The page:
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Sunday, October 07, 2007

Snapshots of an era

Jerry Bowen

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Lessons learned from class of 1909

Among the collections at the Vacaville Heritage Council and the Solano County Genealogy Society at the Old Town Hall on East Main Street are yearbooks from Solano County Schools dating back as far as the late 1890s.  These publications are a treasure that help historians gain some insight into past attitudes, styles of dress, and pride in school and community and to perhaps learn something valuable from the “good old days.”

As for myself I remember my high school days in the Bay Area in the early and mid 1950s.  In those days we hung our levis low on the hips much as today, but, ours wouldn’t fall to our ankles because one of the requirements was to allow them to get so dirty and stiff they would stand up by themselves if left in a corner.

Another style of the day was to comb your hair into a DA.  Now for those of you who don’t know what a DA was, in polite terms the back of your head looked like the south end of a duck flying north.  In the front, you had two cutesy curls that hung down on the center of your forehead.

At the time, I just couldn’t understand why my parents thought we looked so strange in this “follow the leader like sheep” that included rolling a pack of cigarettes up into the sleeve of your t-shirt just so we could look “cool.”  Today, nearing the age of 70, I guess I have to admit my parents were right; many of us were in fact followers and imitators more interested in being cool instead of learning.  I took a look at my old yearbook remembering how grown-up I thought I was, only to see a very young kid who didn’t know his DA from a fissure in the ground.

So what has all this got to do with Solano history?

Well, I started perusing through some of the old Ulatis yearbooks (Vacaville Union High School) that date from 1909 to 1920.

My first impression from looking at photos of the students was that they look so much more mature than my generation did as a high school senior!  Could it be that they actually were?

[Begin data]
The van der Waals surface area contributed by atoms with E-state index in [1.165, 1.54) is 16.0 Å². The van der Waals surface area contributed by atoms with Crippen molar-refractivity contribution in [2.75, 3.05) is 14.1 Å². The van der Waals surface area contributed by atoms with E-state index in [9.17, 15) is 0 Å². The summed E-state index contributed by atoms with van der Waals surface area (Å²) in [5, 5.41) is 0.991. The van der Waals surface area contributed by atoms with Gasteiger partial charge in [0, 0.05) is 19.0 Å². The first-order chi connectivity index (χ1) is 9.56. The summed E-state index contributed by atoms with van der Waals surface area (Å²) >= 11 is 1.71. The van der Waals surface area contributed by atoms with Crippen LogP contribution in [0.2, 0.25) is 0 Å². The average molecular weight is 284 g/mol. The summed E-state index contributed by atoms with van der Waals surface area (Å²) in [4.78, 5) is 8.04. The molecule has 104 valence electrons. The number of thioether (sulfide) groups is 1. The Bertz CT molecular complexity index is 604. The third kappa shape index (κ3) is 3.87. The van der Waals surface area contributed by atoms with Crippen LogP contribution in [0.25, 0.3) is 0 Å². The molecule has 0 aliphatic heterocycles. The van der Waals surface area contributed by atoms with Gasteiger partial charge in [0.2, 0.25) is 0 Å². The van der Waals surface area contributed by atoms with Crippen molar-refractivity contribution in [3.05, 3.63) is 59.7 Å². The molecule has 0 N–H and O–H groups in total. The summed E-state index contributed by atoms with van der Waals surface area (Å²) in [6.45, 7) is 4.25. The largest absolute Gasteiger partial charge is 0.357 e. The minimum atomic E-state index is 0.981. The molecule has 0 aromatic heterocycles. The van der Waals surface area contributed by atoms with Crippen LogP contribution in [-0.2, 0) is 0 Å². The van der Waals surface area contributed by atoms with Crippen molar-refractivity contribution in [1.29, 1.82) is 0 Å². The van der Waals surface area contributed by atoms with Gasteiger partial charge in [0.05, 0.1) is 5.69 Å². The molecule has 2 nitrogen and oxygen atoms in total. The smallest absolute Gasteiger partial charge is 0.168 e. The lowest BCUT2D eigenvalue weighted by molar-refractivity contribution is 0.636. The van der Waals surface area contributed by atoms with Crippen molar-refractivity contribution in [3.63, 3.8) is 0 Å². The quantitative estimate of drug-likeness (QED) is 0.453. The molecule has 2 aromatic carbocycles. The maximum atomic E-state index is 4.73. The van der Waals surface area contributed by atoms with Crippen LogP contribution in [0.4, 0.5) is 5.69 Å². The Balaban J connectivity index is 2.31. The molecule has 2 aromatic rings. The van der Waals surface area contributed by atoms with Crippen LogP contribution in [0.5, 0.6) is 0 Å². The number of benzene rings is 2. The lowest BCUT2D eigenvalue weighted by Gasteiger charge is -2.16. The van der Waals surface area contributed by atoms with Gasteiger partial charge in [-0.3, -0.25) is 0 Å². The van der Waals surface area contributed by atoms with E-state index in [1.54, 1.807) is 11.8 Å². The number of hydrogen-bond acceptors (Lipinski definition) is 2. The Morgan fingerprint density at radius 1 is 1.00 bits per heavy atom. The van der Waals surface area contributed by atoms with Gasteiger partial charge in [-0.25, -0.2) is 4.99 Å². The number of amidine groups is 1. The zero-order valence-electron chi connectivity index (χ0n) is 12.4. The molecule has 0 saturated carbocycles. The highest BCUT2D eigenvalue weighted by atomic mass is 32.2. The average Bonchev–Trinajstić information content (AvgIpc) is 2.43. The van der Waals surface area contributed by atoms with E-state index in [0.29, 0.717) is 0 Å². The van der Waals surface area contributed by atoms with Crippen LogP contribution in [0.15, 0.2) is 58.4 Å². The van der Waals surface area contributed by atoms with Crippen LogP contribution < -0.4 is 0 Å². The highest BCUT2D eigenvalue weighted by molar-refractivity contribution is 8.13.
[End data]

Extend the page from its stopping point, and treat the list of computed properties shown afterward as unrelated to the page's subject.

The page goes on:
In those days many youngsters had to help the family by working ad there were no laws preventing you from having a job before a certain age.  Perhaps some of them started high school at a later age.

And those clothes; how in blazes did they survive the Vacaville heat then?  They probably didn’t have the choices we have today.  The clothes were probably more practical and in limited supply than some of the apparel we have today that range from downright weird, to skimpy to practical alternatives.

What was it like going to school in 1909?

First of all, there was no problem with overcrowding.  At Vacaville Union High School that was located in today’s Andrews Park, the entire senior class consisted of four males and five females.  Many of the names are familiar with local history buffs and old-timers today.

Roland E. Hartley Jr. was Class President; Leonard D. Buck, Secretary, and Erma Montgomery, Treasurer.  The other classmates were Mae Farrell, Laurens Killingsworth, Charles Rogers, Esther Sharpe and Loraine Watson.

On one page of the yearbook Esther Sharpe wrote a short history about the class’s four years at Ulatis.  She opened up with, “On August 7th, in the year 1905, we entered the stately portals of the Vacaville Union High School, a mighty throng.  No one will dispute the theory of the “Survival of the Fittest.”  We were many!  We are nine.  You may draw your own conclusions.”  Apparently the class had more students when they were freshmen.

So what kind of education was provided in those days?  To get an idea I went to the Solano County Schools, “Course of Study; Rules for Promotion and Graduation” published by the Solano County Board of Education in 1911.  This book listed the requirements for grammar school.

I think you might find it quite interesting how much of an education you had to have just to enter High School.

I’ll delve into that subject in my next column.